by Sarah Richmond
This past October, crowds gathered in Anchorage and Fairbanks to watch the premiere of ATTLA, a documentary following the life and legacy of George Attla, a Koyukon Athabascan dog musher from Huslia. George’s story simultaneously embodies and defies the classic image of a star-athlete.
The film shows how he grew from a child struggling with tuberculosis to a young man who made history by winning a record number of dog sled racing championships throughout the 1960s, 70s and 80s. Most notably, ATTLA traces George’s story after he retired from racing, and highlights the passion that led him to spend the last part of his life teaching youth dog mushing in his home village.
Following the Anchorage premiere of the film, the Alaska Humanities Forum sat down with director Catharine Axley to discuss her experience working with George Attla and the conversations she hopes his story will inspire.
Catharine, who is originally from New England, first came to Alaska in 2014 to learn about efforts around indigenous language revitalization in the state. At the time, she was enrolled in a graduate filmmaking program at Stanford University and was seeking out potential stories for a short film for her thesis project.
She first came across a story about George while rifling through local newspaper archives in Sitka. “I had never heard about George and knew nothing about dog sled racing”, she shared. “The fact that he looked like a rock star and had such an incredible career was intriguing enough on its own. But what really stood out to me while reading the article was how he was dedicating his life to introducing dog mushing to his village.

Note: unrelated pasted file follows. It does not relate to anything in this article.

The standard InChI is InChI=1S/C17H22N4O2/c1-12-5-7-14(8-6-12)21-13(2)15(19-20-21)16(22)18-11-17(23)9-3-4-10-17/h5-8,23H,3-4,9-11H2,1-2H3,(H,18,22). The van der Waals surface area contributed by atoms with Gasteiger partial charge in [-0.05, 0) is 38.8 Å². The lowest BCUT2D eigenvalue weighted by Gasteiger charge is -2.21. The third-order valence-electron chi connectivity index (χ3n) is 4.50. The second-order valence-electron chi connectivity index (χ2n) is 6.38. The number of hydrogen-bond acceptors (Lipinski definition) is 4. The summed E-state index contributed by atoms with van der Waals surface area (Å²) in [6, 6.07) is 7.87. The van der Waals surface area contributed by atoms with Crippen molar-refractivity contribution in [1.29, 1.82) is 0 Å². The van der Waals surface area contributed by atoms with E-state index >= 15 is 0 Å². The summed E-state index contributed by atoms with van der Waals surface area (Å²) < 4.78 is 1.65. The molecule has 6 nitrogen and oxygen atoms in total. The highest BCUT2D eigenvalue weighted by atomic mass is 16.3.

It wasn’t just about training kids to become the ‘next George Attla’ or to win races. It was a form of cultural revitalization. Through dog mushing, George was introducing kids to a cultural practice and in doing so, providing a way for them to learn more about their culture and history, and to spend time with elders in the community. The story really stood out to me, even given my unfamiliarity with dog mushing at the time”.
Through a series of mutual connections, Catharine got hold of George’s number and made the call, nervous about how he would react to a proposal from a young filmmaker based in California who wanted to make a documentary about his life. To her surprise, he was open to the idea, and soon afterward Catharine found herself traveling to Huslia to meet George in-person.